“I'll just take this and put it all on my card.”
You're out to dinner with a group of friends and discussing how to pay the check. The other people are paying in cash, but you don't have cash. You want to use your credit card, so you're going to keep your friends' cash and pay for the entire meal on your card. You pick up the cash and say this.
I'll just take this and put it all on my card.
To "put something on" your credit card means to pay for it with credit. When you use this phrase, it makes the expense sound like it's not that big. So it's useful for when you're talking to friends or acquaintances and don't want to seem like a cheapskate.
When you use this phrase, it's most common to say you are putting "this" or "it" on your card. "This" or "it" refers to the things that you're buying. For example, when you're buying a jacket, someone asks you if you're going to pay in cash, and you say:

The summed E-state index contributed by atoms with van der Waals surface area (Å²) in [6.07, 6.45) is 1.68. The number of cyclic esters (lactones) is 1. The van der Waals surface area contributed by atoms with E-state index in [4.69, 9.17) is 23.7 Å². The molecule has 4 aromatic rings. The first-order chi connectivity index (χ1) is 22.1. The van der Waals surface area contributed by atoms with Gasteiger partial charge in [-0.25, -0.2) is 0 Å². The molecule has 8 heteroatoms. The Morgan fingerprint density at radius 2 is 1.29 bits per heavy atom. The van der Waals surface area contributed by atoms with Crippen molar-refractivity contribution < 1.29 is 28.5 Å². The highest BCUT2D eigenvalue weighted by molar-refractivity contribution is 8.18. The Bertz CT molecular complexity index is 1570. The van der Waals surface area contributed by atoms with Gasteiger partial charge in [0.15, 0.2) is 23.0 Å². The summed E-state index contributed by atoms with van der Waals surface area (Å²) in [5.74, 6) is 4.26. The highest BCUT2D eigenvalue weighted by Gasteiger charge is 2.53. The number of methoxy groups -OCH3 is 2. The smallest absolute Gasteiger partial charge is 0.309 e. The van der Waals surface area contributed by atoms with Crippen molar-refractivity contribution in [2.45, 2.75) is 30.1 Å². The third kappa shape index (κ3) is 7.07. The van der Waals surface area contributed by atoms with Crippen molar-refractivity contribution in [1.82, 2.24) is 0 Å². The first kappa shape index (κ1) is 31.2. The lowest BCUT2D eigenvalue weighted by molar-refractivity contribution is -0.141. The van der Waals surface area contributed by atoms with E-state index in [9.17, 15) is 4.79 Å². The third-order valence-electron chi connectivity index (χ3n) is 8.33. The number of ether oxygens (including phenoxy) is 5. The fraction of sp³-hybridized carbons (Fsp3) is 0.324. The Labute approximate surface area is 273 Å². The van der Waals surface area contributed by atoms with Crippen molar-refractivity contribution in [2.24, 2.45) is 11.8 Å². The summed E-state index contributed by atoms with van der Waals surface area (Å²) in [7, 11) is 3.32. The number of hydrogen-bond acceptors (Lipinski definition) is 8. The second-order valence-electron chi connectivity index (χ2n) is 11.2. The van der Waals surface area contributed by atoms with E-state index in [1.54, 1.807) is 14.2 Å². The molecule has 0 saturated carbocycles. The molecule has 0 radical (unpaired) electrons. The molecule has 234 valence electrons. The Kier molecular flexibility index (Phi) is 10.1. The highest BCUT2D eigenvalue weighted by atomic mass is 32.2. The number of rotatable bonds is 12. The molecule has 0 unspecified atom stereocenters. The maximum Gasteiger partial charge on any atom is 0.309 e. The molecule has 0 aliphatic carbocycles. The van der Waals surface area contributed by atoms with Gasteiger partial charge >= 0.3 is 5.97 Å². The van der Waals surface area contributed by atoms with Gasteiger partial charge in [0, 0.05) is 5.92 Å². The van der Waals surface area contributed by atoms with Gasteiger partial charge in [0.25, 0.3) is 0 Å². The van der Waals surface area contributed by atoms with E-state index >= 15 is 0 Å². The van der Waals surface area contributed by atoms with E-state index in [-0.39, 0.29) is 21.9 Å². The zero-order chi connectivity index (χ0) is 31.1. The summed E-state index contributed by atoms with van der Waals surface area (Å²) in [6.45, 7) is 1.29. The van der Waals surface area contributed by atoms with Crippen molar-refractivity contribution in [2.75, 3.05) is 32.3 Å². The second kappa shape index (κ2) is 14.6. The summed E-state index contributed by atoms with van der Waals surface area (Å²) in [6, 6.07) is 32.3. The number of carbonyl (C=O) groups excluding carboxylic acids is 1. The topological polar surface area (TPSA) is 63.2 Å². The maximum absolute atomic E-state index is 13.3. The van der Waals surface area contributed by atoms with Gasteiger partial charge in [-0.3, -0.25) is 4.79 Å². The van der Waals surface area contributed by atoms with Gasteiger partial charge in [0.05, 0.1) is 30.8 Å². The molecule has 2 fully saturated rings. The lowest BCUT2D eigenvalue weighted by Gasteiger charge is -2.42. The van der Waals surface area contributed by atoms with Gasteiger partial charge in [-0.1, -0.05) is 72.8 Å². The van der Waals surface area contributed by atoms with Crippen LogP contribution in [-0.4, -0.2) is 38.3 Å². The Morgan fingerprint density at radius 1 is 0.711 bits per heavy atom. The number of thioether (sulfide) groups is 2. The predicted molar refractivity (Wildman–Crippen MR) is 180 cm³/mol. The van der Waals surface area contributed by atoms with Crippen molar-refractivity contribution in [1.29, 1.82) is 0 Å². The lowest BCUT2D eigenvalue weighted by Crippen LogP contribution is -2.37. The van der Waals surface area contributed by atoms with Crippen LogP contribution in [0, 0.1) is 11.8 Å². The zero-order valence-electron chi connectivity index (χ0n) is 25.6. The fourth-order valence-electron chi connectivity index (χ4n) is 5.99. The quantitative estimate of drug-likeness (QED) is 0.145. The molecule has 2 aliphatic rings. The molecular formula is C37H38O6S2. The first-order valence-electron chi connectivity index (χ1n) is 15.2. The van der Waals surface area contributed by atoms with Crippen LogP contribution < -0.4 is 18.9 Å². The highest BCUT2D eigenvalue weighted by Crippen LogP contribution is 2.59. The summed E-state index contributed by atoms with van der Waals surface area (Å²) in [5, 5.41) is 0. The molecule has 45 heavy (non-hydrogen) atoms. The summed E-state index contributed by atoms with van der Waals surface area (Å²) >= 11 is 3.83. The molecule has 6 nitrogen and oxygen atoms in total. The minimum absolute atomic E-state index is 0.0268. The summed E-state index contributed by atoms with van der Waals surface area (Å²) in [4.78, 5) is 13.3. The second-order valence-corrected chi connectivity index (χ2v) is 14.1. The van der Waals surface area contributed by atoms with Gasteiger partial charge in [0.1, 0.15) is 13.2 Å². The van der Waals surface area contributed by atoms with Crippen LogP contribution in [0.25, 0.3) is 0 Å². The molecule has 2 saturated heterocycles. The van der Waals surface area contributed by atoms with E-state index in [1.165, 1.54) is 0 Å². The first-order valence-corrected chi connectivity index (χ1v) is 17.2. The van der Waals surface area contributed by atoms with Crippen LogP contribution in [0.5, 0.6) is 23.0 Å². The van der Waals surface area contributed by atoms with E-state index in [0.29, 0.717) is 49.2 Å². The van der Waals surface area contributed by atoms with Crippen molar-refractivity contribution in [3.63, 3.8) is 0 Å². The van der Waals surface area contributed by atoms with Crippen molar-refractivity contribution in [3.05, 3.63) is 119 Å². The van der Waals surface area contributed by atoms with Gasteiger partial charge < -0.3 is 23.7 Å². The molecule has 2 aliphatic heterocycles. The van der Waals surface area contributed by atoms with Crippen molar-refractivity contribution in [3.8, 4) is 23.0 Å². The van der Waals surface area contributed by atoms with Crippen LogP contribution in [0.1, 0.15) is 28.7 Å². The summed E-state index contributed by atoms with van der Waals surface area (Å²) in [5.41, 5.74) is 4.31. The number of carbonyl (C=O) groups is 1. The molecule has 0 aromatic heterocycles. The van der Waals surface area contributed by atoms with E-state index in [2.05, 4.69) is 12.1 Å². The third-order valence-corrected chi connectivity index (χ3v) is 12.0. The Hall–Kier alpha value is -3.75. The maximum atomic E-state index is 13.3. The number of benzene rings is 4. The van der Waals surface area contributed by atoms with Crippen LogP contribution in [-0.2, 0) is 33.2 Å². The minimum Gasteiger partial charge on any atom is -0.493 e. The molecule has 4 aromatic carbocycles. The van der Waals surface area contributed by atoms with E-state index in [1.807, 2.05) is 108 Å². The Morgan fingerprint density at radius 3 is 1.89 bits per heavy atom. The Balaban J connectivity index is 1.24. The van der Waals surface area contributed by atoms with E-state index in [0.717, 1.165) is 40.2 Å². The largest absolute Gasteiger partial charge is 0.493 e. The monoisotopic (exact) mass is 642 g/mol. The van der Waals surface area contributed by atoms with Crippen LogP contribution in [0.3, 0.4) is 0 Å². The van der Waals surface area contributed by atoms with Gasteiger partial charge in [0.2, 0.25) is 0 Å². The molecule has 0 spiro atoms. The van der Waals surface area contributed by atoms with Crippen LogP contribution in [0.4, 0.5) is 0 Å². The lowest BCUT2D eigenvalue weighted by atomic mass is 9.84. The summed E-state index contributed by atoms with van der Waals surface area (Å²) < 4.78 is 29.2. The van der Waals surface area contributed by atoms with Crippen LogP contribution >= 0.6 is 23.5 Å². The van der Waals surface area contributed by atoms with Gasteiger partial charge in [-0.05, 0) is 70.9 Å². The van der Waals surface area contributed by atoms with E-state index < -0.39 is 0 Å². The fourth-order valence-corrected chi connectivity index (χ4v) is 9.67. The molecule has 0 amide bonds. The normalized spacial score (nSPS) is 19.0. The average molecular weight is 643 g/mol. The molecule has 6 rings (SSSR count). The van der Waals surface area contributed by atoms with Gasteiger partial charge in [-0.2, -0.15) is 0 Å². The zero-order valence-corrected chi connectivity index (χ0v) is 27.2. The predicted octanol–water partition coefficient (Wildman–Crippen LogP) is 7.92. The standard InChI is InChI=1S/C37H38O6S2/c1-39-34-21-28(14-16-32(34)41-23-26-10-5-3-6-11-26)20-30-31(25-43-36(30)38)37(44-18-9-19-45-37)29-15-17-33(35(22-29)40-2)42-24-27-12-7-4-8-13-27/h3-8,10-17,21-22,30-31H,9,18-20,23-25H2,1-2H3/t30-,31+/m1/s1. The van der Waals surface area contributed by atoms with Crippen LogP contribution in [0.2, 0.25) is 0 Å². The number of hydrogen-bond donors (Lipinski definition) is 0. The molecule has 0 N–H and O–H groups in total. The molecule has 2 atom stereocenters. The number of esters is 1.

No, I'm going to put it on my credit card.
People carry all kinds of different cards. For example:
- a credit card
- a debit card
- an ID card for work or school
- a gym membership card
In some situations, you can just say "my card" instead of saying what kind of card you're talking about. People will usually be able to understand which card you mean. For example, if you're going to the gym with someone and say:
Oh shit, I forgot my card!
the listener will know that you are talking about your gym membership card.
In the example above, it's obvious that "my card" meant "my credit card" because the context is paying for a meal.